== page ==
The EU has said that reaching an agreement over fishing is a pre-requisite for any future free trade deal and ideally want the issue resolved by the beginning of July. Boris Johnson’s Government is only willing to grant a year’s access, as Britain and Brussels look set for their first major post-Brexit clash. The French demands were made in closed-door meetings between European Commission officials and the diplomats from the other 27 member states, according to the Daily Telegraph.
A diplomatic source familiar with the discussions said: “We need certainty and we can’t have this row on fish come round every year, or every five years, and we need a deal.”
Most European countries see the French demands as unrealistic and are trying to secure an agreement for a ten year period.
The Commission has warned its members that securing a deal by July will be difficult, but officials expect to be able to ring big concessions from the British Government.
This is because almost three-quarters of the catch from British fleets is sold in Europe.
Mr Johnson is also coming under considerable domestic political pressure to deliver on Government promises made to UK fishermen in the run-up to the general election in December last year.
Government ministers made repeated assurances to the UK’s fishermen that Brexit would deliver a golden bonanza, providing them with “hundreds of thousands of tonnes” of extra fish.
So far the Prime Minister has only gone as far as saying that the UK will “take back control” of its waters after Brexit.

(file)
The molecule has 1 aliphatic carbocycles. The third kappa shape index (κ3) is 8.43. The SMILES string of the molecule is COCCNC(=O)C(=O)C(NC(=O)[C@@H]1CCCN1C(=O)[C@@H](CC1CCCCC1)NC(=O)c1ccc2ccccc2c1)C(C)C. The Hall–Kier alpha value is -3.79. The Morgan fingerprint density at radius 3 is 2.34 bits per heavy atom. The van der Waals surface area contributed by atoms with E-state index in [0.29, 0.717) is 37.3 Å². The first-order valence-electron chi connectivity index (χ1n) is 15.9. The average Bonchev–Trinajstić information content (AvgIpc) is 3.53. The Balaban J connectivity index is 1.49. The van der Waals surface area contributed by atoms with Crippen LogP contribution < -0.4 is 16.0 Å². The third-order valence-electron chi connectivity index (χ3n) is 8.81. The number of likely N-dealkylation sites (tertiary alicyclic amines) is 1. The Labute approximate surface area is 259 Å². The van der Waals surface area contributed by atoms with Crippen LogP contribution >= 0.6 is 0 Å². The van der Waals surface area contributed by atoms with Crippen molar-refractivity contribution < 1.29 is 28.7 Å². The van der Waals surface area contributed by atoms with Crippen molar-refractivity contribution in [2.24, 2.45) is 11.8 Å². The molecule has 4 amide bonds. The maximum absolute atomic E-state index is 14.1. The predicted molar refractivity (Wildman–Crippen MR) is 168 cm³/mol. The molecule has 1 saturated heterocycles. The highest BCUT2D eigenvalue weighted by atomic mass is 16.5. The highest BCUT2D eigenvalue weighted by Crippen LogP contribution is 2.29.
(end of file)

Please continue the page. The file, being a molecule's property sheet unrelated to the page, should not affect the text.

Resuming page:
The issue of access to British waters is a major concern for the French governments as a total shut out would see a fall in revenue of up to 50 percent, according to the French fishermen’s group CNPMEM.
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It was then whisked by Eurostar to London, where Mr Johnson added his signature at 10 Downing Street.
The Prime Minister declared: “The signing of the Withdrawal Agreement is a fantastic moment, which finally delivers the result of the 2016 referendum and brings to an end far too many years of argument and division.
“We can now move forward as one country – with a Government focused upon delivering better public services, greater opportunity and unleashing the potential of every corner of our brilliant United Kingdom – while building a strong new relationship with the EU as friends and sovereign equals.”
Earlier in the week, Brussels warned the UK that it was ready to slap sanctions on Britain if the British Government failed to carry out custom checks on goods travelling between the UK and Northern Ireland after Brexit.
Under the terms of the Withdrawal Agreement, Northern Ireland will continue to follow EU rules on food and manufactured goods, while the rest of the UK will not.
Northern Ireland will also continue to follow EU customs rules and will remain part of the UK’s customs territory.